Looking for Media Sin in the Wrong Places
October 2005By James O. Clifford Sr.
James O. Clifford Sr., who retired in 2000 after 40 years as a reporter and editor for the United Press International (UPI) and the Associated Press (AP), writes from Redwood City, California. He was the recipient of the 1973 San Francisco Press Club award and the UPI Broadcast Excellence award in 1980. He is the father of seven and grandfather of ten.
Besieged by news stories about predatory priests, Boston's Bernard Cardinal Law urged God to strike the media, "particularly the Globe."
Someone has to point out that the emperor has no clothes, and by the emperor I don't mean Law. I mean the mass media and its dropping the ball on national coverage of another sex scandal: sex cases and cover-ups involving public school teachers. There's a scandal within a scandal here because the media appear to have engaged in their own cover-up.
I say this after 40 years in the news business. I retired as soon as it was financially feasible, coming away in 2000 with the conviction that if truth-in-labeling laws applied to newspapers, they would bear such names as Double Standard, Daily Conduit, or The Shill. Perhaps, with all the mergers, we could see a Daily Conduit, Double Standard and Shill.
This conviction started forming in 1985 when I switched from the moribund United Press International (UPI) to the Associated Press (AP), which just about had the news-distribution field to itself. I barely had the seat warm at AP's San Francisco bureau when an incident occurred that showed me what to expect in the handling of the Church sex scandals. That year the San Jose Mercury News printed an extensive story about suits filed against the Church from coast to coast.
The Merc story didn't bother me. The Church authorities, I felt, deserved what they were getting. Can't blame the messenger, I told myself. The shock came not long after, when an educational organization held its convention in San Francisco. One of the topics on the group's agenda was sex cases involving public school teachers and the possible legal ramifications. I thought this would be a good story in light of the Mercury's work, particularly because it was the group, not a newspaper, that was making the matter public. The AP didn't cover it, my boss telling me, "Let's see what the locals [meaning the local papers] do with it." Well, the locals didn't touch it, the AP didn't use it, and the rest of the nation didn't learn about it.
Why am I finally writing this? A speech by AP President Tom Curley was featured in my hometown paper, the Daily News, which has been fighting to make the salaries of civil servants public. Curley described the growing threat of government secrecy and called for a legislative lobbying effort to right this wrong. I shot off a letter to the Daily News, suggesting that Curley would be better off trying to convince readers that the media have their interests at heart. "There are just too many examples of at least perceived bias for the public to regard the media as fair, balanced and objective," I wrote. To my surprise, the paper printed my letter.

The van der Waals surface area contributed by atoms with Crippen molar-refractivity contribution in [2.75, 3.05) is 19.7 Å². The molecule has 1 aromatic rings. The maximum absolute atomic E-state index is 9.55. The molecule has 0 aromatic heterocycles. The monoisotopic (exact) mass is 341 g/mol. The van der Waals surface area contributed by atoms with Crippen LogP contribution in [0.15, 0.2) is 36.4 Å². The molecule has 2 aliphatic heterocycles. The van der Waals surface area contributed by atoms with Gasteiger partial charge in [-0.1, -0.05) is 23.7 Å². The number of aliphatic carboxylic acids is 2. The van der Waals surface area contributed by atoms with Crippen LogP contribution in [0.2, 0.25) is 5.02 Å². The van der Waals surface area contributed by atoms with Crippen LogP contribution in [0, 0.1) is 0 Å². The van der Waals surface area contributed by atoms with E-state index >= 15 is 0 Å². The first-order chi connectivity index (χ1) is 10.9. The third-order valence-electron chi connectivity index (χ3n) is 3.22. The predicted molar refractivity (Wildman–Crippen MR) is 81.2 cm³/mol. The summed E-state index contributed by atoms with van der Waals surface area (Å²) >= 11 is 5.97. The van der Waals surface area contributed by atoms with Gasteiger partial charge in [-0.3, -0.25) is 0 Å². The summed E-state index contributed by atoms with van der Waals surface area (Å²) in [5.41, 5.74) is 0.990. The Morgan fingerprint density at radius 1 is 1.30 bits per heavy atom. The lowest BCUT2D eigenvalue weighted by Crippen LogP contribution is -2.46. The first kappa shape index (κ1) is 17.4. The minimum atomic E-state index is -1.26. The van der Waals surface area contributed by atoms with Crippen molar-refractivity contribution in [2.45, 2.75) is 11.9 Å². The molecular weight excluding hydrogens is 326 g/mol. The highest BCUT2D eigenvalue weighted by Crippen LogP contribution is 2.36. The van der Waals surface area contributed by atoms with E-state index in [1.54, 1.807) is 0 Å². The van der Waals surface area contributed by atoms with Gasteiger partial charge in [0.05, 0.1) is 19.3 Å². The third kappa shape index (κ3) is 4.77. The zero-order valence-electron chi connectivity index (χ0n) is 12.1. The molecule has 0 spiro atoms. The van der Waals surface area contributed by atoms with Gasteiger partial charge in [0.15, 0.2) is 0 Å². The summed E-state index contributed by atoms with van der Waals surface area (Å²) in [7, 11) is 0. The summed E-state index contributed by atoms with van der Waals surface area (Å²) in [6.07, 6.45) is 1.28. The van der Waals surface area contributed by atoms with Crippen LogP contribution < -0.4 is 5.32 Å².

My friends who read the letter wanted some examples. I ticked off a list that ranged from the terminology of the abortion debate to the media's making "My Lai" and "massacre" synonymous while ignoring even greater Communist bloodlettings in Vietnam.
Nothing, however, summed up the situation better than the Church scandal, or should I say the lack of a school scandal.
Teachers, who have charge of children, seem to have escaped unscathed in the media. The profession had this apparent immunity despite the fact that we all have to pay taxes for public schools. (No one is forced to support a Church.)
When the priest scandal took off like a rocket, I expected the teacher troubles to follow the same path. After all, school dealings are usually a matter of public record and open to press scrutiny. What I saw was a double standard growing and growing, to the point that I started saving stories involving teachers, usually accounts relegated to briefs, given one-day runs, or kept off the AP main wire by being isolated in their dateline states.
Oh, yes, there would be the occasional well-covered titillation story about a woman teacher having an "affair" with a student. In the main, however, the stories were treated as unnoteworthy, even though the respected professional publication Education Week covered the problem.
In March 2002 the Washington Post ran a story of at least 1,000 words on the Church scandal. One of the best I've seen and very fair, the story pointed out how hard it is to come up with valid statistics in the matter. The story was reprinted in the San Francisco Chronicle, and carried the headline that read in part: "Catholic Clergy Not Alone in Having Problems."
"They are finally getting around to teachers," I said to myself before I read the story. No such luck. It mentioned scandals involving clergy of other faiths and even alluded to coaches and Scout leaders. Not a peep about teachers.
I am not bashing all the press. Just the national outlets. I saw some good work by local media that delved into the teacher stories so well that some state legislators became involved. Mainly, the local stories remained just that -- local news. I witnessed this while at the AP and kept my mouth shut. At my age and a retread, I was lucky to have a job. Now I am free to speak. If you want, do your own search on the Net. As far back as December 1998, Education Week was reporting on "Passing the Trash," recounting how school districts freed sexual predators "to hunt again." Education World followed a year later.